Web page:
SPECIAL: The Green Room End Of Year Wrap 2021 Part 1 | 17-12-202101:14:302021 is a year that most won't - or desperately will want to - forget. But for host of The Green Room podcast Tiana Speter, it's been a year of change, including her stepping into the role as host of the podcast following the departure of founding host Neil Griffiths back in May of this year. What has followed has been a rollercoaster of laughs, learning and lots of chats, with Speter clocking up 31 regular episodes in just over six months at the helm, including majority of those episodes taking place remotely due to the extensive Sydney lockdowns starting not long after Speter took over the show. Add in two COVID-19 music industry specials, which collectively totaled just shy of three and a half hours worth of content, and an extra bonus today: a "Best of 2021" special to take a look back at the year that was - and it's safe to say The Green Room podcast has had an eventful but ultimately enjoyable year despite the odds.Today, join Tiana Speter reminiscing about some of her favourite (and most memorable) Green Room moments during her tenure, as well as some from earlier in the year, including an array of musicians, actors and comedians who continued to tell their stories during what eventuated as an extremely trying year for creatives around the globe.Grab your AAA pass and come backstage - we're entering The Green Room.PART ONE:When Tiana Speter stepped into the role as host for The Green Room podcast, little did she know she'd be undertaking much of the series remotely during substantial lockdown, while interviewing some of her heroes & new friends along the way. Today in part two of this two-part special, we take a look back at actors and comedians who joined The Green Room in 2021, as well as a look at the two-part COVID-19 music industry special released back in August, and a rapid fire round of some of Speter's guests sharing what they like to have in their very own green rooms when they're on the road.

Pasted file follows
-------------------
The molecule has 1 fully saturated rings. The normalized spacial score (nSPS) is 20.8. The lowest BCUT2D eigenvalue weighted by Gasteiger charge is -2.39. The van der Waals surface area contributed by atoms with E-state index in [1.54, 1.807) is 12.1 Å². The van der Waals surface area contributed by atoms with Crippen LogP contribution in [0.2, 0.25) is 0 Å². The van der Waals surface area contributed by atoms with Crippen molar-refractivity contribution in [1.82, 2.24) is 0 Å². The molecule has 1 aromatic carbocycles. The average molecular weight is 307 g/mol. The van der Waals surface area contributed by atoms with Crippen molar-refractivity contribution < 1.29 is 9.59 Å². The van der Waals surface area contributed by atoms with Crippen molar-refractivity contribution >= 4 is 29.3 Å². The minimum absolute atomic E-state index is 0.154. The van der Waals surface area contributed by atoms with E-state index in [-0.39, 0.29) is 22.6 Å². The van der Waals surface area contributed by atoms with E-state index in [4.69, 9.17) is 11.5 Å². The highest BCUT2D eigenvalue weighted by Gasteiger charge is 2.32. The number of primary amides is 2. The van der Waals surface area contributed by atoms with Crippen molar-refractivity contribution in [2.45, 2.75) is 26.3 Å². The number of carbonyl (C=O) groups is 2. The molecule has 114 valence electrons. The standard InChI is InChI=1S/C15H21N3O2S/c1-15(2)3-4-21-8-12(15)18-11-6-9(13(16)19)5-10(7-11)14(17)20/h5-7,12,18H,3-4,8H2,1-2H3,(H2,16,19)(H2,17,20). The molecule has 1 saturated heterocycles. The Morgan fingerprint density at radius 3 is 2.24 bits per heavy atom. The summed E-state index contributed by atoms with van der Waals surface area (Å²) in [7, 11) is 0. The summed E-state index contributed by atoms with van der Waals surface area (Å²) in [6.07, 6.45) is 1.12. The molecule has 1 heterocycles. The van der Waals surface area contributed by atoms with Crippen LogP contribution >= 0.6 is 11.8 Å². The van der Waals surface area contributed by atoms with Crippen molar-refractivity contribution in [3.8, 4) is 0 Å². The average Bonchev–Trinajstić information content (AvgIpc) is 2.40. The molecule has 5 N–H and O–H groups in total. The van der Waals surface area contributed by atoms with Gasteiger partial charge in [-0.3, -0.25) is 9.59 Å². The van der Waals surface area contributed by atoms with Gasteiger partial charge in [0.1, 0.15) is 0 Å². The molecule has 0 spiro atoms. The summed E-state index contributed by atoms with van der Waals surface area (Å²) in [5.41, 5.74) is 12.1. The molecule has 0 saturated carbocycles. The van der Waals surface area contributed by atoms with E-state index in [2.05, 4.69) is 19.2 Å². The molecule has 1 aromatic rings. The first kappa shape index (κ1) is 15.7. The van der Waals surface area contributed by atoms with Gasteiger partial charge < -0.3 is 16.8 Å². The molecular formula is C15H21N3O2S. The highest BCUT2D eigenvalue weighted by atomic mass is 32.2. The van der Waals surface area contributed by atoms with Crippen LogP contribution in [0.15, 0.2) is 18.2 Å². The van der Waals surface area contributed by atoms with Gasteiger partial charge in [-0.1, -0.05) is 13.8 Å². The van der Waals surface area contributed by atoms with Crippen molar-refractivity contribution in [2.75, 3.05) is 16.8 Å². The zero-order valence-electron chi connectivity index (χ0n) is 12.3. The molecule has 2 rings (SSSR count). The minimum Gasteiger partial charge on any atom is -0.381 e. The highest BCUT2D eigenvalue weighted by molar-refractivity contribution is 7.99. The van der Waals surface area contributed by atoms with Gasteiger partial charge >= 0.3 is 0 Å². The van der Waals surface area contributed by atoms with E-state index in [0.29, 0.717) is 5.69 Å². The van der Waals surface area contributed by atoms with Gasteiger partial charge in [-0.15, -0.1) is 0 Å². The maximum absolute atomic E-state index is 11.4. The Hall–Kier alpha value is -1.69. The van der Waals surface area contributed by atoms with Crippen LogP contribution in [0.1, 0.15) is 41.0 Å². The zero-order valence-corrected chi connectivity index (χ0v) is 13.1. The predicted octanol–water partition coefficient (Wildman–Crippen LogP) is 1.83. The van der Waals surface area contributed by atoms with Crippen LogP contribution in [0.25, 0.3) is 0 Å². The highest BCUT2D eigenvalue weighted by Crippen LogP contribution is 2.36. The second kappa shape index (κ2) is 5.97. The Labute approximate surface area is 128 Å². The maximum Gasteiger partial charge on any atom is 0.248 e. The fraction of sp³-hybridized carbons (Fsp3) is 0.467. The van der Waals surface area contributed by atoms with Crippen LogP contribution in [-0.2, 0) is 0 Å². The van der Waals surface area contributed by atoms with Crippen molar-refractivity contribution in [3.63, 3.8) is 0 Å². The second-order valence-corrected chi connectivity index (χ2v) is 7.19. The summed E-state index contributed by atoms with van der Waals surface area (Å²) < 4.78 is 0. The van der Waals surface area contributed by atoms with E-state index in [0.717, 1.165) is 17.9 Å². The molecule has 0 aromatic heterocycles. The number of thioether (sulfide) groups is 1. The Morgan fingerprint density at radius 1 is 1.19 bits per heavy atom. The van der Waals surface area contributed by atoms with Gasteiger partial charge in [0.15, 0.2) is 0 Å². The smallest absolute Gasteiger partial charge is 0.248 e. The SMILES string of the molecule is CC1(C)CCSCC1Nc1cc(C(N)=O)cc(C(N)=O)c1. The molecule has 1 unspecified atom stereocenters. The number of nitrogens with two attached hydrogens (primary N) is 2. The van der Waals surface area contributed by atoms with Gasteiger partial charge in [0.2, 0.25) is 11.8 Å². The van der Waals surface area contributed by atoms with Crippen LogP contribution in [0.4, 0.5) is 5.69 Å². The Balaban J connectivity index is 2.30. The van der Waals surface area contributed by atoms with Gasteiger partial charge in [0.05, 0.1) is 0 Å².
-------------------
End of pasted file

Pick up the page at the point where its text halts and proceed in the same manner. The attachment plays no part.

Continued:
31. Episode 31 | The Butterfly Effect | 10-12-202129:30Starting to form in the late 90s, before solidifying their lineup and rising to prominence in the early 2000s, The Butterfly Effect became one of Australia’s most-loved rock bands of the time, with their self-titled EP in 2001 and debut album Begins Here in 2003 putting them squarely in the public eye.Spanning everything from alternative metal to hard and prog rock - and all the corners and hidden places between the two, the Butters gents became renowned for touring their high octane shows at home, abroad and on festival stages, snagging chart and radio airplay success and selling hundreds of thousands of records along the way - until the fairytale came to a halt in 2012 when frontman Clint Boge departed the band, before the group officially announced their disbandment in 2016 following a lengthy hiatus. But out of the ashes and back on stage, 2018 saw the original lineup of or Kurt, Glenn, Clint and Ben reunite for a huge reunion national tour which in turn led to a new emotive-laden track Unbroken released in 2019 - and now over two years later, fans have been gifted with yet another new song recently, with heavy rocker ‘So Tired’ burning a hole in many a speaker of late.To celebrate the new track and beyond, Butters guitarist Kurt Goedhart stops by The Green Room today to chat excitement, expectations and some very hot new music news for early 2022.